So, I guess I'm a bit over being misled.
I read a statement in an American corporate communication a few years back. It stuck in my mind. And yet all it said was this: "honesty is at the heart of the standards we maintain". Once you are prepared to accept that misleading people is OK, then anything goes, and that includes the slipping of standards.
And so, in our misled world, our standards continue to slip. Government ministers make false statements and unworthy prisoners get paroled. Underperforming government executives keep their jobs. We test people's illegal drugs for them instead of taking them away. And no one seems to care if it takes three hours to get home to the North Shore after a day's work.
Call me old-fashioned if you wish. But I believe in maintaining high standards. I don't like seeing police cars that need a wash or airline pilots with their neck-ties at half-mast. I don't like seeing trains with graffiti on them. I get frustrated when people are late for no apparent reason. I can swear with the best of them, but when broadcasters swear on the radio it's is not OK.
And it's annoying when we see our Government or our major corporations acting in a manner that misleads the people. It's about standards.
Our parents' generation had a saying: "honesty is the best policy". If you're old enough, you will remember it too. They also said, "the quality of a person is reflected in the standards they set for themselves".
And yet we live in a society where clean shoes, a clean car and being on time don't seem to matter that much any more. Based on some of my experiences as a customer of late, returning calls promptly or delivering attentive service doesn't seem to be that important either. And despite the plight of many businesses caused by the interruptions of the pandemic, I'm not finding too many companies that are making it easier to buy their products or services.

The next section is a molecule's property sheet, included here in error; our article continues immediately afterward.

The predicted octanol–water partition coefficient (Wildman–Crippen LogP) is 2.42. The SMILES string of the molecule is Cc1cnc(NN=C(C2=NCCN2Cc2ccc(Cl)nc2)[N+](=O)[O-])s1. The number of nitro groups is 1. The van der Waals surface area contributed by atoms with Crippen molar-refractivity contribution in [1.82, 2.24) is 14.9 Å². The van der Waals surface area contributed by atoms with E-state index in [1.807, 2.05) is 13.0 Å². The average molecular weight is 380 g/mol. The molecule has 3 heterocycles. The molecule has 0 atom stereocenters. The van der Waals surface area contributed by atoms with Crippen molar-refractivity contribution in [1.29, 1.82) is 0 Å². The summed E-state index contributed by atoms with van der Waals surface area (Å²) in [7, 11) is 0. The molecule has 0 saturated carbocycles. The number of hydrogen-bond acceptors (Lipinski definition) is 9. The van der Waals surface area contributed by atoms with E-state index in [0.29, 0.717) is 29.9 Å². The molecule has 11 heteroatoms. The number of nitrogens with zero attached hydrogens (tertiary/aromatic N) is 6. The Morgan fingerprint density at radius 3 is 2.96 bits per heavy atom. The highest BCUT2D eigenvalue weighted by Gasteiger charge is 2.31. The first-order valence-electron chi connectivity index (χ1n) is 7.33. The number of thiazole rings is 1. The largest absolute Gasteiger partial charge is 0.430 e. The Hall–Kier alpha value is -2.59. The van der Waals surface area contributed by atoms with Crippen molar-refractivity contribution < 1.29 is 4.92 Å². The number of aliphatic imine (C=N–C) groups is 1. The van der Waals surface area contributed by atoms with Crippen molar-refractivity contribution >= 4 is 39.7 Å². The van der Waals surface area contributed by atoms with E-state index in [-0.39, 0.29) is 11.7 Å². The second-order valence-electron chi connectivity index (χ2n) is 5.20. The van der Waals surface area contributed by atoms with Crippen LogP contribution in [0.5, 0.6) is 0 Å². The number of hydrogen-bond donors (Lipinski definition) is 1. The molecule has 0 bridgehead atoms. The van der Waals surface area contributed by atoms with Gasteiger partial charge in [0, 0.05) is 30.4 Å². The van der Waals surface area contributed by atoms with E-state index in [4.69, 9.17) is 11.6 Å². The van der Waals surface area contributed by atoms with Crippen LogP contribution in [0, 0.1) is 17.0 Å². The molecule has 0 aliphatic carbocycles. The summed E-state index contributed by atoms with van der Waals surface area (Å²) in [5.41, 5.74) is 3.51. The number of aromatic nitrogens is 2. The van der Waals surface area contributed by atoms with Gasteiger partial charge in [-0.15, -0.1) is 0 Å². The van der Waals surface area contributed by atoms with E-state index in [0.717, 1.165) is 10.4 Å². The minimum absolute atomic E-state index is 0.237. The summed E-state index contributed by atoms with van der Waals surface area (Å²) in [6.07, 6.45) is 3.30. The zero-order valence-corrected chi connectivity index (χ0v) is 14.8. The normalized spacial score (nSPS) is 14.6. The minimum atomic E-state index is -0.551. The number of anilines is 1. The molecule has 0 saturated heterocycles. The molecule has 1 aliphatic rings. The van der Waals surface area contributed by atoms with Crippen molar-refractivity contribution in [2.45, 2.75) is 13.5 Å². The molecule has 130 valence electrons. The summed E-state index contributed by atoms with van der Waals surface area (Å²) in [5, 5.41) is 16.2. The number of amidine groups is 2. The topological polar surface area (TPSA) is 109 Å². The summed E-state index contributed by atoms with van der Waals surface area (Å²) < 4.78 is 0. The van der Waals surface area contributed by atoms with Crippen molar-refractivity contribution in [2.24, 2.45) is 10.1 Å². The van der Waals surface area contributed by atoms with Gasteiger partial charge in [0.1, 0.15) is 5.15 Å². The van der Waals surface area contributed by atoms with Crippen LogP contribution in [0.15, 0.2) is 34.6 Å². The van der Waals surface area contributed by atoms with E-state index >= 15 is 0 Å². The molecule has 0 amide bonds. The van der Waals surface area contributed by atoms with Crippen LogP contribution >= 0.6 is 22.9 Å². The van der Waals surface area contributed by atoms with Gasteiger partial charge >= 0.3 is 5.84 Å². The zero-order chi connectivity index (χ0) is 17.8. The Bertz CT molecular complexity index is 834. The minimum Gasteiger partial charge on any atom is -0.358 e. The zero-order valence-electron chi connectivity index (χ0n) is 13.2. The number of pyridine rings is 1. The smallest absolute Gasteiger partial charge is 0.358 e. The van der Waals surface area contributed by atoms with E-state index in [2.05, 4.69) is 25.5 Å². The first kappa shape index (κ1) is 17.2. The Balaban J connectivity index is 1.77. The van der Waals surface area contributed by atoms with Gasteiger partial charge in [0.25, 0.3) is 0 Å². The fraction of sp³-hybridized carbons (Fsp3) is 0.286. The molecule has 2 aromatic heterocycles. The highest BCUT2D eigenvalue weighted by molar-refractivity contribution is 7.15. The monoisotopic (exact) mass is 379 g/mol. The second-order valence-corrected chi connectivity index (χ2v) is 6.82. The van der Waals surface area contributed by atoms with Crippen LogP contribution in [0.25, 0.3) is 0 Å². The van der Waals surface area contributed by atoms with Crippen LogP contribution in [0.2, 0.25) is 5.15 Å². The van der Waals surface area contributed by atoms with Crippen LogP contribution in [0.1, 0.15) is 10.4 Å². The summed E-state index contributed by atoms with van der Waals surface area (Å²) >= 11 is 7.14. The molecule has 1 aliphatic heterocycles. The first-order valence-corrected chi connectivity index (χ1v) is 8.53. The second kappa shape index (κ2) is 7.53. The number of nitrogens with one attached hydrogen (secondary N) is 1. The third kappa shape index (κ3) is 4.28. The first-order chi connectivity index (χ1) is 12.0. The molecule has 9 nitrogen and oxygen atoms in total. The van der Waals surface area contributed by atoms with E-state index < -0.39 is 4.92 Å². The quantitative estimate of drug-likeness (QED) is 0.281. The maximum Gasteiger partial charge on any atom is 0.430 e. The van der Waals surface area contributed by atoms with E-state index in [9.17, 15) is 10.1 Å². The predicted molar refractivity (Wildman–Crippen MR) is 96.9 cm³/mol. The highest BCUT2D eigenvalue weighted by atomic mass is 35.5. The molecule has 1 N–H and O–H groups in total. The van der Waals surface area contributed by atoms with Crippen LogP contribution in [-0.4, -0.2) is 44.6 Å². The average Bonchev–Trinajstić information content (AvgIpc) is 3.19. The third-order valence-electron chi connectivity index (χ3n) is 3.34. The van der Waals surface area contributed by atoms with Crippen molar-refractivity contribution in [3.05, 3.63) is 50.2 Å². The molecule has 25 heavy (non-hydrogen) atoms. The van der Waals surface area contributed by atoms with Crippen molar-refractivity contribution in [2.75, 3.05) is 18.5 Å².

I think there is some value in returning to blatant, all-out honesty. In my experience, life is easier when you do the right thing. When you front up. When you fix your mistakes. When you apologise for getting it wrong or when you accept the return of the product that didn't work as you said it would.
That honesty should start at the top. Our politicians. Our major companies. However, it probably won't start there.
But for those of us in business, or working in our jobs, we can start. What if we were really honest with our customers about what is happening and how we can, and can't, help them? What if we reviewed our performance standards and asked, "is this the best we can do?" What if we looked our customer in the eye and said "I'm sorry we didn't do a better job", rather than running for the hills and hoping that they eventually pay their outstanding account.
Would we have a better business? And a better business community? You bet we would. And, once the expectations were set, like it or not, the politicians and other leaders would have to follow.
So let's start with us. Do the right thing. Be honest with your people and your customers. And follow up when you say you will. You might be surprised how easy things become.
And hopefully our leaders might get the hint.
- Bruce Cotterill is a company director and adviser to business leaders. He is the author of the book, "The Best Leaders Don't Shout". www.brucecotterill.com